Finally, in late November 1944, Samuel Goudsmit, head of the Alsos project, concluded that after inspecting documents, laboratory facilities, interviewing scientists, and doing radiological surveys of river water, that "Germany had no atom bomb and was not likely to have one in a reasonable time." This was reported back to Groves, who appears to have not been entirely convinced until the total confiscation of German material and personnel was completed in the spring of 1945 and the end of the European phase of World War II. Even Goudsmit was unsure whether the conclusion was justified until they had confirmed it with further investigations.7

By the end of 1944, even the scientists at Los Alamos seem to have realized that Germany was no longer going to be the target. Joseph Rotblat, a Polish physicist in the British delegation to the laboratory, was the only one who left, later saying that "the whole purpose of my being in Los Alamos ceased to be" once it was clear the Allies weren't really in a "race" with the Nazis.8

Several members of the Alsos mission, with Samuel Goudsmit, the scientific director, at far left. Source: Wikipedia.

Several members of the Alsos mission, with Samuel Goudsmit, the scientific director, at far left. Source: Wikipedia.

So, in a sense, the final confirmation — the absolute confirmation — that the Germany didn't have an atomic bomb only came when the Germans had totally surrendered. By late 1944, however, it had become clear that their bomb project was, as Goudsmit put it, "small-time stuff." By mid-1944, the top American civilian official (Stimson) was already minimizing the possibility of German competition. By the end of 1943, British intelligence had concluded the German program was probably not a serious one. We have here a sliding scale of "knowledge," with gradually increasing confidence, with no clear point, except arguably the "final" one, to say that the Allies "knew" that they were not in a race with the Germans. For someone like Groves, it was convenient to point to the uncertainty of the intelligence assessments, because the possibility of a German bomb, even one very late in the war, was so unacceptable that it could be used to justify nearly anything.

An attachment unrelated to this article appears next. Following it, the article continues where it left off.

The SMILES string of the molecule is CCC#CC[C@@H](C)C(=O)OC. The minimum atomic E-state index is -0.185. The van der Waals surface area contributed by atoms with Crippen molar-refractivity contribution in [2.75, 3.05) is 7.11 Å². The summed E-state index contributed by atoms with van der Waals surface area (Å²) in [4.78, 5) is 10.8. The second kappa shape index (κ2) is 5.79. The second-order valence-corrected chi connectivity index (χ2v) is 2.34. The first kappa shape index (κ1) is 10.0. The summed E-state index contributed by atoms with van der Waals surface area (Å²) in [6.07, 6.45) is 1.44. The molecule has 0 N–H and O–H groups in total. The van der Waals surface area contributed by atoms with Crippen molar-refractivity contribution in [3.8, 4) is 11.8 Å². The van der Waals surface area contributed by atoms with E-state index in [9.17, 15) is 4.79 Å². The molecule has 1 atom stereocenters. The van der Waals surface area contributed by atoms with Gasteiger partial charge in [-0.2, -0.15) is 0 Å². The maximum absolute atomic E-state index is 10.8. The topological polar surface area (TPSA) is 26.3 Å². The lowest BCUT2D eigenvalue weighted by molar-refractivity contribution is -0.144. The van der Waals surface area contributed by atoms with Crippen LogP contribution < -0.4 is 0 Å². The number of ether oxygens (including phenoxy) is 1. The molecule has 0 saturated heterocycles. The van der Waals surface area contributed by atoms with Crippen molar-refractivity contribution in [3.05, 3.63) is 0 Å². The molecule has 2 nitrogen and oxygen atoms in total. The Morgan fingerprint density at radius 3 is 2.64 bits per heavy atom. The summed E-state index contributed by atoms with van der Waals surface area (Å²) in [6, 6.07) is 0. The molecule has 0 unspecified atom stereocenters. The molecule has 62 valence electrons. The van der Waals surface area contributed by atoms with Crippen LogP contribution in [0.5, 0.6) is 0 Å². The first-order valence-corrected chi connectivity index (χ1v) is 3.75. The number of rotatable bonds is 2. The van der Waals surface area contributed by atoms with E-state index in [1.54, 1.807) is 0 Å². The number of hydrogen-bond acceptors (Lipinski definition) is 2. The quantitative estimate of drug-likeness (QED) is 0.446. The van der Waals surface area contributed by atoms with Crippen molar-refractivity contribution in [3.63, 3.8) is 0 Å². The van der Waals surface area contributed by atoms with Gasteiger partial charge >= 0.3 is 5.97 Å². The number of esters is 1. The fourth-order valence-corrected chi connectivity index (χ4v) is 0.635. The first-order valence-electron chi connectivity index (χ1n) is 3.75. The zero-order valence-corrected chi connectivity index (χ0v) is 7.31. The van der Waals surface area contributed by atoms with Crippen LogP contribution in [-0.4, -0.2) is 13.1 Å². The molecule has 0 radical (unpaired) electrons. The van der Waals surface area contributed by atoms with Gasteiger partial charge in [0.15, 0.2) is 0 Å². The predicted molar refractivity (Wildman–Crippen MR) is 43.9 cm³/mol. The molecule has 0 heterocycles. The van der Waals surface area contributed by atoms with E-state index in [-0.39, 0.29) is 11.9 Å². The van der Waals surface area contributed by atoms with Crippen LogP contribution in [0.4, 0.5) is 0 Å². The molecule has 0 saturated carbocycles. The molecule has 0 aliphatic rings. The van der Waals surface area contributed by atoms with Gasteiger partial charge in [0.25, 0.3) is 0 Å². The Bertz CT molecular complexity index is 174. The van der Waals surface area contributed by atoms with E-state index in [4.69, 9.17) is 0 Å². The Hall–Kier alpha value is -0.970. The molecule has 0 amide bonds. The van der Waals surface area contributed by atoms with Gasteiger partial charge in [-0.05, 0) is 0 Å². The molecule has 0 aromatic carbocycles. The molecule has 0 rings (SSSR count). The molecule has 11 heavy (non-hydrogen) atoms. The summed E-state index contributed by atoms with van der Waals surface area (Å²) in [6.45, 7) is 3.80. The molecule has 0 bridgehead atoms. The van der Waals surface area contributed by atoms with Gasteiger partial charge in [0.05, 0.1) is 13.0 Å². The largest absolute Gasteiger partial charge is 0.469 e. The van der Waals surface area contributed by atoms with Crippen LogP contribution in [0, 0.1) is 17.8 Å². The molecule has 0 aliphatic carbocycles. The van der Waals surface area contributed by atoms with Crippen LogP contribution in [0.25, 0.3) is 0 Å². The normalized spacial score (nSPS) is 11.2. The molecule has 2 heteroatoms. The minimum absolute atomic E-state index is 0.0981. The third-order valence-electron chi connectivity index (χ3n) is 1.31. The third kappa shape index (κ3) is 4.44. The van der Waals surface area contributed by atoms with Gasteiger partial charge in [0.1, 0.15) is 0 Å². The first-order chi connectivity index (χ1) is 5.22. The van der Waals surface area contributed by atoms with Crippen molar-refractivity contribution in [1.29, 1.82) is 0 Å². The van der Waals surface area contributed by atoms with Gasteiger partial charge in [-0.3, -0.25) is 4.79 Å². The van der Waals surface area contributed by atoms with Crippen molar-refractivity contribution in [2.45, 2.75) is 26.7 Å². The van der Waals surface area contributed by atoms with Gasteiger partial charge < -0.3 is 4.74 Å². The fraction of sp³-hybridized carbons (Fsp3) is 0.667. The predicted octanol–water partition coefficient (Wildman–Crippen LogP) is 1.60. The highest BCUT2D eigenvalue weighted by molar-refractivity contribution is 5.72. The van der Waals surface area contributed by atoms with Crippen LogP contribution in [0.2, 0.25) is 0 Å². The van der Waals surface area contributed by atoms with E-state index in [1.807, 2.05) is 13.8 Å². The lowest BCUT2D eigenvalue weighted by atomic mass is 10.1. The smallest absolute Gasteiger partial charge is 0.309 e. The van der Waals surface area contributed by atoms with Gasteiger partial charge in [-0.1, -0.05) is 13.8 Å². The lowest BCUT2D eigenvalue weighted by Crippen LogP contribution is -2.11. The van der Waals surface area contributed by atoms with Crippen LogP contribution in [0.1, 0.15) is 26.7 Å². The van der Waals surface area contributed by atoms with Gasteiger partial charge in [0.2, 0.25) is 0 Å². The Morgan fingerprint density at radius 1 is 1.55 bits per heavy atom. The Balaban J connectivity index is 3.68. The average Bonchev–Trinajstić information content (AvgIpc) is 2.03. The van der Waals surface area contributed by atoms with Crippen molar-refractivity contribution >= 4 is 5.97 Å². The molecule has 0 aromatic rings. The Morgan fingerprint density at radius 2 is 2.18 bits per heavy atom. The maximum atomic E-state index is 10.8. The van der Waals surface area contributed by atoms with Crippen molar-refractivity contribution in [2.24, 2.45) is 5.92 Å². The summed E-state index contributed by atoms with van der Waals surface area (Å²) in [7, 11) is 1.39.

How much does it matter? Well, it does complicate the moral or ethical questions about the bomb project. If you are making an atomic bomb to stop Hitler, well, who could argue with that? But if you are making a bomb to use it against a non-nuclear power, to use it as a military weapon and not a deterrent, then things start to get problematic, as several scientists working on the project emphasized. Even Vannevar Bush, who supported using the bomb on Japan, emphasized this to Roosevelt in 1943, telling the President that "our point of view or our emphasis on the program would shift if we had in mind use against Japan as compared with use against Germany."9

The degree to which the goals of the atomic bomb program shifted — from building a deterrent to building a first-strike weapon — is something often lost in many historical descriptions of the work. It makes the early enthusiasm and later opposition of some of the scientists (such as Leo Szilard) seem like a change of heart, when in reality it was the goals of the project that had shifted. It is, in part, a narrative about the shifting of perspective from Germany to Japan. Like the Allied knowledge of the German program, it was not an abrupt shift, but a gradual one.

Notes
  1. The best source for what the Germans were actually doing is still Mark Walker, German National Socialism and the Quest for Nuclear Power, 1939-1949 (Cambridge: Cambridge University Press, 1989), and Mark Walker, Nazi Science: Myth, Truth, And The German Atomic Bomb (New York: Plenum Press, 1995). []